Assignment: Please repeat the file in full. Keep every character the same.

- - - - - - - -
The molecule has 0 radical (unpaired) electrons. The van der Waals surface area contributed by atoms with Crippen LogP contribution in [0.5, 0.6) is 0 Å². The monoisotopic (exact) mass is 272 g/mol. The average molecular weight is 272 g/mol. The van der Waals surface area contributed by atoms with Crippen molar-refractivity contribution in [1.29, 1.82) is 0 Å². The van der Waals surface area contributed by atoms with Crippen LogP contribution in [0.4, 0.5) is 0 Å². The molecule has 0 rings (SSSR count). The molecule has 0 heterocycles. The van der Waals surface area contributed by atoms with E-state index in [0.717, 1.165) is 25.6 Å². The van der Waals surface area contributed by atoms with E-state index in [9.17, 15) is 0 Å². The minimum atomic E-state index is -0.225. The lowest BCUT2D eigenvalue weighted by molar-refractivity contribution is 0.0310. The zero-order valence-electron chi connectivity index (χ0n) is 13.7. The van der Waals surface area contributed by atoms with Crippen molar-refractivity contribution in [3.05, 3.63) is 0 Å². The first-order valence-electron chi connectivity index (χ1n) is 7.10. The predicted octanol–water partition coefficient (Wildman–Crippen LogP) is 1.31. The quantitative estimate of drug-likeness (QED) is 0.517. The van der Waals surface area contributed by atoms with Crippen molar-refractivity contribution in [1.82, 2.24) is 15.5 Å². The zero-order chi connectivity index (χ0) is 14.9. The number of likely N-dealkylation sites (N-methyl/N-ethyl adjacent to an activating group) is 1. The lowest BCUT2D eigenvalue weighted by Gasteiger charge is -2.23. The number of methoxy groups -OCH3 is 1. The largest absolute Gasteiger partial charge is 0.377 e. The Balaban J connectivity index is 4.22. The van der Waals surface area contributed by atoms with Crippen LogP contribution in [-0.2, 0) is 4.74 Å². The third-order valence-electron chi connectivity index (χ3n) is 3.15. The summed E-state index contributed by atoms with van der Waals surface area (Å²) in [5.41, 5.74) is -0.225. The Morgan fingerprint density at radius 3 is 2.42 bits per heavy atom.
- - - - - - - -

The molecule has 0 radical (unpaired) electrons. The van der Waals surface area contributed by atoms with Crippen LogP contribution in [0.5, 0.6) is 0 Å². The monoisotopic (exact) mass is 272 g/mol. The average molecular weight is 272 g/mol. The van der Waals surface area contributed by atoms with Crippen molar-refractivity contribution in [1.29, 1.82) is 0 Å². The van der Waals surface area contributed by atoms with Crippen LogP contribution in [0.4, 0.5) is 0 Å². The molecule has 0 rings (SSSR count). The molecule has 0 heterocycles. The van der Waals surface area contributed by atoms with E-state index in [0.717, 1.165) is 25.6 Å². The van der Waals surface area contributed by atoms with E-state index in [9.17, 15) is 0 Å². The minimum atomic E-state index is -0.225. The lowest BCUT2D eigenvalue weighted by molar-refractivity contribution is 0.0310. The zero-order valence-electron chi connectivity index (χ0n) is 13.7. The van der Waals surface area contributed by atoms with Crippen molar-refractivity contribution in [3.05, 3.63) is 0 Å². The first-order valence-electron chi connectivity index (χ1n) is 7.10. The predicted octanol–water partition coefficient (Wildman–Crippen LogP) is 1.31. The quantitative estimate of drug-likeness (QED) is 0.517. The van der Waals surface area contributed by atoms with Crippen molar-refractivity contribution in [1.82, 2.24) is 15.5 Å². The zero-order chi connectivity index (χ0) is 14.9. The number of likely N-dealkylation sites (N-methyl/N-ethyl adjacent to an activating group) is 1. The lowest BCUT2D eigenvalue weighted by Gasteiger charge is -2.23. The number of methoxy groups -OCH3 is 1. The largest absolute Gasteiger partial charge is 0.377 e. The Balaban J connectivity index is 4.22. The van der Waals surface area contributed by atoms with Crippen LogP contribution in [-0.2, 0) is 4.74 Å². The third-order valence-electron chi connectivity index (χ3n) is 3.15. The summed E-state index contributed by atoms with van der Waals surface area (Å²) in [5.41, 5.74) is -0.225. The Morgan fingerprint density at radius 3 is 2.42 bits per heavy atom.